It's the pain on the bottom of your foot. The sharp pain at the heel when you first step out of bed in the morning. The dull ache that persists on the bottom of your foot all day. It may be plantar fasciitis.
The bones of the bottom of the foot (the "plantar" surface of the foot) are bound together by tough bands of fibrous tissue (called "fascia"). When the fascia are overused, or if there is an issue with your walking posture, the fascia may become inflamed ("-itis"). Thus, the name of this condition perfectly describes what's happening. Plantar fasciitis: inflammation of the tough fibrous tissue at the bottom of the foot.
The reason plantar fasciitis tends to hurt most in the morning? Over night, the tight bands of tissue have contracted the bottom of your foot, bringing your toes and heel a bit closer together. The first time you try to put weight on your foot, you are forcibly spreading out that fascia and irritating the inflamed tissue.
Anyone may acquire plantar fasciitis, though it tends to be seen in active men and women between the ages of 40-70. In most people, this condition will take some time to resolve, simply because it is impossible to completely rest the bottom of the foot while healing. It is also possible that this condition will go away on its own: but if it doesn't, chiropractic care may have a non-invasive solution for your heel pain.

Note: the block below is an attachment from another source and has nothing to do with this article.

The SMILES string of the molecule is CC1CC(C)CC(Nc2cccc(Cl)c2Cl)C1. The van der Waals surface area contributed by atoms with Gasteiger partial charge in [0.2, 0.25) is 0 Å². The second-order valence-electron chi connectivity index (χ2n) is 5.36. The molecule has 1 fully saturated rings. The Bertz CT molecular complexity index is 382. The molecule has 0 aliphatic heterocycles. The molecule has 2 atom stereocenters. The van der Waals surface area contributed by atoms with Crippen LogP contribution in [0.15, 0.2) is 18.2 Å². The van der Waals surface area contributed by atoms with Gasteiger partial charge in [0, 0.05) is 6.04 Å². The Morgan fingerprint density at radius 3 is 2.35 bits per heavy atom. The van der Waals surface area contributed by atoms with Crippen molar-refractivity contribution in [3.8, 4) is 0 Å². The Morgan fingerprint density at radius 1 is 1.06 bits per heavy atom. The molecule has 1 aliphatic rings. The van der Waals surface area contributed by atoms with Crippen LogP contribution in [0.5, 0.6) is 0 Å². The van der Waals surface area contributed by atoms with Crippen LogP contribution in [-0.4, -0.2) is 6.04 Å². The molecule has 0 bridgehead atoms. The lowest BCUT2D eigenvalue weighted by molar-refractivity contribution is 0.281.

How We Can Help Your Plantar Fasciitis
Plantar fasciitis can be caused by foot rotation or foot bone misalignment. If this is the cause, the gentle and quick Activator Methods chiropractic adjustment may be just what you need in order to properly reestablish the relationship of bones, muscles, and fascia of the foot. Typically, several adjustments over a period of time are necessary for lasting results, since the fascia, being a strong tough tissue, can take time to heal.
At Johnson Family Chiropractic, we have also seen several cases of plantar fasciitis resolve with the help of additional therapies. For example, underwater ultrasound therapy has been effective in many cases.
If there is a problem with the way your foot meets the ground, you may require orthotics, taping, or stretching. There are some specific exercises and movements that you can do to ensure that your foot remains strong during your healing from this condition. Ask Dr. Johnson about these specific movements and rehabilitation, or e-mail or call us today to schedule a consultation.